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When this new workflow plan and technology were imple- mented, it was discovered that although there were 500 IV pumps in circulation, we really only needed around 340 to meet the needs of our patients effectively and efficiently.

You can change your technology – but unless you change your process and procedures, the organizational investment won’t automatically result in improvements.

How is this possible? The new process implemented as a result of mini-LEAN/Six Sigma helped to improve the overall distribution of IV pumps. In addition, the AgileTrac tool is used to maintain the effectiveness of the new processes. Instead of a pump being left somewhere obscure, where no one could find it, or left where it wasn’t needed, the IV pump was now easily located and put back into circulation. With this newfound insight into how many pumps were actually needed to treat patients and accommodate care- giver needs – 340 units – Ellis was able to avoid significant unnecessary expenditure right off the bat when buying the new IV pumps.

Lessons learned

One crucial takeaway from Ellis’ work tracking assets and implementing AgileTrac is that purchasing infrastructure isn’t enough – you can’t just buy technology and expect results to follow. Staff needs to adopt usage of the technology. The organization-wide culture has to support and nurture use. Everyone involved in the use of tracking technology – from the nurses searching for equipment to the biomedical staff maintaining the individual units – needs to be onboard. While there was some initial resistance from staff, who were already learning and using a number of other new systems and technologies, such as EMR, adoption and usage were very good once they saw how well the new procedure worked and how easily they could track down equipment with AgileTrac. Another lesson learned was the necessity for ongoing education of staff to make sure the AgileTrac tool and the new IV pump process were working consistently. We were especially mindful to educate new nursing staff when they came on board.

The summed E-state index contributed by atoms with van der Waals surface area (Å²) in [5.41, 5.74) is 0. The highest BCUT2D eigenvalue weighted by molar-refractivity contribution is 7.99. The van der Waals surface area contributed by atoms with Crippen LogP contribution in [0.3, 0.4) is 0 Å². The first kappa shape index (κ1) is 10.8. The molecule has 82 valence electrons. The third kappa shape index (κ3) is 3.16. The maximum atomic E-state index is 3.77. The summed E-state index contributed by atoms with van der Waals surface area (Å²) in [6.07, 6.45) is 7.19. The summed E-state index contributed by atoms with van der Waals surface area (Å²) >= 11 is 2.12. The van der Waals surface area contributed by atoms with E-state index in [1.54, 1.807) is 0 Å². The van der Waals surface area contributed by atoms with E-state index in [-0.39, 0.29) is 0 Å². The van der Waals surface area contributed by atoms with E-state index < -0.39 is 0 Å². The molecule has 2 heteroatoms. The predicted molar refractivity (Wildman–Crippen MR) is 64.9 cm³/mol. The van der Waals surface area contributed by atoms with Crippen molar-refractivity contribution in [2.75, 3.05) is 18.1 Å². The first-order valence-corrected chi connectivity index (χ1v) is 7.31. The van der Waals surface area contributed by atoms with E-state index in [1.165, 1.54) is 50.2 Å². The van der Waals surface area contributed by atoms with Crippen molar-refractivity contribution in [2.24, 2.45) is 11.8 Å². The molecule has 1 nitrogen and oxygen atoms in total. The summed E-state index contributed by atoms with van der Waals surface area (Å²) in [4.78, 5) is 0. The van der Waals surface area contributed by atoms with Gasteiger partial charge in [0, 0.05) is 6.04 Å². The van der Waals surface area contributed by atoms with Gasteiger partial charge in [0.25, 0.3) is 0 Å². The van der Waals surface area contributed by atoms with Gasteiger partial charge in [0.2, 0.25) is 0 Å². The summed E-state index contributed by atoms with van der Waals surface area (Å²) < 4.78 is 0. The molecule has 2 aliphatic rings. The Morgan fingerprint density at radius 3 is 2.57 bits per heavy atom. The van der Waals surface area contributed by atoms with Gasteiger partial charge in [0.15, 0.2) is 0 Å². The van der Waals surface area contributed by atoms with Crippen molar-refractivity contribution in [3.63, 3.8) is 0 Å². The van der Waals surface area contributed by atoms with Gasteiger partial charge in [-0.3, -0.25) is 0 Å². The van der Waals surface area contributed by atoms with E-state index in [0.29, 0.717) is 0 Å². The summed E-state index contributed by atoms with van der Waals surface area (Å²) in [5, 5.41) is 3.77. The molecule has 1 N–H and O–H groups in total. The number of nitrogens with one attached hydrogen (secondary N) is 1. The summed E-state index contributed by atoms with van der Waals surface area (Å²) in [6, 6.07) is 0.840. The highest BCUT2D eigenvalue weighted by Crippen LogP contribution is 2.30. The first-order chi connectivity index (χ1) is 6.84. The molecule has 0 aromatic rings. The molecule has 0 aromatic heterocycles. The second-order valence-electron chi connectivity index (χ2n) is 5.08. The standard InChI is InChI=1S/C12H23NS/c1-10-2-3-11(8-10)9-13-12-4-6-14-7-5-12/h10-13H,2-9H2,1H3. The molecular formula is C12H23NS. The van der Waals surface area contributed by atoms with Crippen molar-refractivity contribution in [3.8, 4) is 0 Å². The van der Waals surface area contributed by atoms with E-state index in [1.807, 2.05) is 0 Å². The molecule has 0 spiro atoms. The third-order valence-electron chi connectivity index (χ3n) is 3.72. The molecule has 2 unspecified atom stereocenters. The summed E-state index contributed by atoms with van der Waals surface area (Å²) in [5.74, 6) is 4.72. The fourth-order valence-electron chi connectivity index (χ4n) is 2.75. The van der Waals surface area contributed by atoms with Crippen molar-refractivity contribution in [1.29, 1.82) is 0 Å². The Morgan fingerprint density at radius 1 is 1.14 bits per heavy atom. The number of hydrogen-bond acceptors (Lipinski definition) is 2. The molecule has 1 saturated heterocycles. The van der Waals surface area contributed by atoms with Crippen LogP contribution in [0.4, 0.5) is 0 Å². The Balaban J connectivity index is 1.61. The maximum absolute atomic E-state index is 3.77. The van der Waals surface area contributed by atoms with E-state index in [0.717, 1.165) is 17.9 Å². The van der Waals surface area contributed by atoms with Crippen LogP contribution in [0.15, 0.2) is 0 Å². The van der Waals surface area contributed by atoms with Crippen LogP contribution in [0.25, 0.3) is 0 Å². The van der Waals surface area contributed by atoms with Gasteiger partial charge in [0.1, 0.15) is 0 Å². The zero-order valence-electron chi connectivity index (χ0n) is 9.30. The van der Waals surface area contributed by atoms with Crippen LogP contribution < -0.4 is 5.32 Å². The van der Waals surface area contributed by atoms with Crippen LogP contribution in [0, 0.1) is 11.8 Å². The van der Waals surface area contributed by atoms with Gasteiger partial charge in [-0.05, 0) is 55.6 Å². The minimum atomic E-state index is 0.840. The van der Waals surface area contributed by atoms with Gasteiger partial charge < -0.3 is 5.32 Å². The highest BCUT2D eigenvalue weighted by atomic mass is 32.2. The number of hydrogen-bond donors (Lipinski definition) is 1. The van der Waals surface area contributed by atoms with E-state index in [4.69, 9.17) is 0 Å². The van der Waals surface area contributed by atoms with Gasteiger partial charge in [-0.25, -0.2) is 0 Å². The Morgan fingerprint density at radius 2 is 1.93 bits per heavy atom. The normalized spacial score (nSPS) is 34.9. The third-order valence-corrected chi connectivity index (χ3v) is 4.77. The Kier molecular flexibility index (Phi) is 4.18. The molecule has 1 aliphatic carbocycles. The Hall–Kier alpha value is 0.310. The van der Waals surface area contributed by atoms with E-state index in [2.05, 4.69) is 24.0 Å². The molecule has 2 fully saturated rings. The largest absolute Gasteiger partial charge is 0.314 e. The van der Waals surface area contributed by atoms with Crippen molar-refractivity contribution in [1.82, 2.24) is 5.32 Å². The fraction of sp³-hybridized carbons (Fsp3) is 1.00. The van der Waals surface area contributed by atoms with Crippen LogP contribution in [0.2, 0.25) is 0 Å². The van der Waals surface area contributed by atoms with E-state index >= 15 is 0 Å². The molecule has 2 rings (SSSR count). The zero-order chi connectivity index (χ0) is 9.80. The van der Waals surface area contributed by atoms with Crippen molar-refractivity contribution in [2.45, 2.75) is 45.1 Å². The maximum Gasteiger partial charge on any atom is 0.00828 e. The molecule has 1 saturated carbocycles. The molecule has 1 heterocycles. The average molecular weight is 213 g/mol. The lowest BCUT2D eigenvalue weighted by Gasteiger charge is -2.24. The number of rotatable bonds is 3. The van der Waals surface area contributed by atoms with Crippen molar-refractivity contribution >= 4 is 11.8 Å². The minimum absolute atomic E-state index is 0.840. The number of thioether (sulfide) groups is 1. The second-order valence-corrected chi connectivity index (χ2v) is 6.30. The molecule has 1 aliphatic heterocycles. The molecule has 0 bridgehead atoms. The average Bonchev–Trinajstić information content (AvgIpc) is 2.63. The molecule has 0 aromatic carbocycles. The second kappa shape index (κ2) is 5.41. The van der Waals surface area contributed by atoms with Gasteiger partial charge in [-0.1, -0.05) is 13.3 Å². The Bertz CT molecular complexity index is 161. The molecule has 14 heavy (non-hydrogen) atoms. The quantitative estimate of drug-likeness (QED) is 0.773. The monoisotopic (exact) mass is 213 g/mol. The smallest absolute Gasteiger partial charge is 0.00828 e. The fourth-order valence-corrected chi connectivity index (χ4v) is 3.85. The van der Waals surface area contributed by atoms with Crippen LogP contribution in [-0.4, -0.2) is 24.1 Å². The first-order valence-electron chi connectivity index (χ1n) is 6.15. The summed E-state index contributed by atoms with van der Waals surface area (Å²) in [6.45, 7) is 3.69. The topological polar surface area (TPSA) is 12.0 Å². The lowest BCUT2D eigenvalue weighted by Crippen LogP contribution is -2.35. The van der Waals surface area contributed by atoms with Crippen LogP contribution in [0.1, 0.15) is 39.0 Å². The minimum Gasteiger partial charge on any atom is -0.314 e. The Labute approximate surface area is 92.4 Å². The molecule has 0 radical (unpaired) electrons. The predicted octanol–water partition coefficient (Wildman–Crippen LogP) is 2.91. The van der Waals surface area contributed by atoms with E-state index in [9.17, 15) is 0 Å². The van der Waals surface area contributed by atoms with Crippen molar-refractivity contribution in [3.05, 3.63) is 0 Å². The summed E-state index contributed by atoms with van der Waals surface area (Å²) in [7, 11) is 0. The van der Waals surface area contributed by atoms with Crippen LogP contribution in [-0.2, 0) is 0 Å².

The takeaway from this experience is that you can change your technology – but unless you change your process and procedures, the organizational investment won’t automati- cally result in improvements. Humans power technology, so be sure that staff knows how to use it and feels comfortable doing so.

A challenge at any size

Asset tracking and inventory management are not chal- lenges unique to Ellis; industry-wide, every hospital and

health system of any size struggles with these same issues. Where mobile equipment is located, determining the ap- propriate number of units to buy and maintain, and getting each piece of equipment to the right patient at the right time are complicated, costly issues. Due to inefficiencies in work- flow and not knowing how many physical pieces of equipment there are on campus, organizations can end up paying for unnecessary pieces of owned or rented equipment. While it may seem elementary to determine how much technology is in a hospital at any given time, assets could easily number several thousand, depending on the size of the facility and the number of patients and staff manipulating mobile medi- cal equipment.

Ellis continues its journey of asset management Since the IV pump project, we’ve tagged a number of other pieces of mobile medical equipment, including telemetry units, which were sometimes lost when tangled up in soiled linens, or when patients accidentally wore them home. We’re now beginning to tag rental units, such as specialty beds and wound vacs, which are very costly pieces of mobile equip- ment. Already, we’ve been able to prevent losing this equipment, thus avoiding the cost of having to pay rental companies for lost units. We’re also tagging

wheelchairs and stretchers to better enable our transport depart- ment to quickly find necessary pieces of equipment. The biomedi- cal department is more efficient with preventive maintenance, as staff doesn’t have to search as long for equipment needing to be ser- viced. Also, there have been fewer pieces of missing equipment reported as being unable to be serviced. Asset management is certainly a huge undertaking for an organization, but this is an industry challenge that will not go away. As we found with our $700,000 in savings, managing the effi- cient usage of mobile medical equipment offers long-term value and supports our ongoing efforts to take the best possible care of our patients.

HMT HEALTH MANAGEMENT TECHNOLOGY November 2012 11 November 2012

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